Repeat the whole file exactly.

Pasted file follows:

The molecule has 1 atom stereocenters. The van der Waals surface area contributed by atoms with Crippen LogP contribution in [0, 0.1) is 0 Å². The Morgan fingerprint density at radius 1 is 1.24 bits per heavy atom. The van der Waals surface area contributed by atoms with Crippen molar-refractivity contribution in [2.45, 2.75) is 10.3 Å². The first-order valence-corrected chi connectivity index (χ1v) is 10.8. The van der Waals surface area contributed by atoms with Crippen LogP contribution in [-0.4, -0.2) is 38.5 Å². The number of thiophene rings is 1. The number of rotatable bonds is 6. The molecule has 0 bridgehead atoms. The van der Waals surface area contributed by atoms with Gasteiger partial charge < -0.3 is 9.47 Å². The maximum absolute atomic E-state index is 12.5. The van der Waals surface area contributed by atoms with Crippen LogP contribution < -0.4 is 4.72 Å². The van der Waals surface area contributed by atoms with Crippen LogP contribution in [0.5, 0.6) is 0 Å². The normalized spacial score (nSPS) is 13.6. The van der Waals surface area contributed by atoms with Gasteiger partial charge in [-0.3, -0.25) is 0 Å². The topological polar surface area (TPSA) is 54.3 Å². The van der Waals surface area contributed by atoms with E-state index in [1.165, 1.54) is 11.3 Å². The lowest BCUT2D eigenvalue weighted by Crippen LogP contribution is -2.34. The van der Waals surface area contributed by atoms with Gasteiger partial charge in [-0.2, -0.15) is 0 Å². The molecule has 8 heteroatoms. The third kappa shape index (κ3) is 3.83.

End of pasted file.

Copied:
The molecule has 1 atom stereocenters. The van der Waals surface area contributed by atoms with Crippen LogP contribution in [0, 0.1) is 0 Å². The Morgan fingerprint density at radius 1 is 1.24 bits per heavy atom. The van der Waals surface area contributed by atoms with Crippen molar-refractivity contribution in [2.45, 2.75) is 10.3 Å². The first-order valence-corrected chi connectivity index (χ1v) is 10.8. The van der Waals surface area contributed by atoms with Crippen LogP contribution in [-0.4, -0.2) is 38.5 Å². The number of thiophene rings is 1. The number of rotatable bonds is 6. The molecule has 0 bridgehead atoms. The van der Waals surface area contributed by atoms with Gasteiger partial charge < -0.3 is 9.47 Å². The maximum absolute atomic E-state index is 12.5. The van der Waals surface area contributed by atoms with Crippen LogP contribution < -0.4 is 4.72 Å². The van der Waals surface area contributed by atoms with Crippen LogP contribution in [0.5, 0.6) is 0 Å². The normalized spacial score (nSPS) is 13.6. The van der Waals surface area contributed by atoms with Gasteiger partial charge in [-0.3, -0.25) is 0 Å². The topological polar surface area (TPSA) is 54.3 Å². The van der Waals surface area contributed by atoms with E-state index in [1.165, 1.54) is 11.3 Å². The lowest BCUT2D eigenvalue weighted by Crippen LogP contribution is -2.34. The van der Waals surface area contributed by atoms with Gasteiger partial charge in [-0.2, -0.15) is 0 Å². The molecule has 8 heteroatoms. The third kappa shape index (κ3) is 3.83.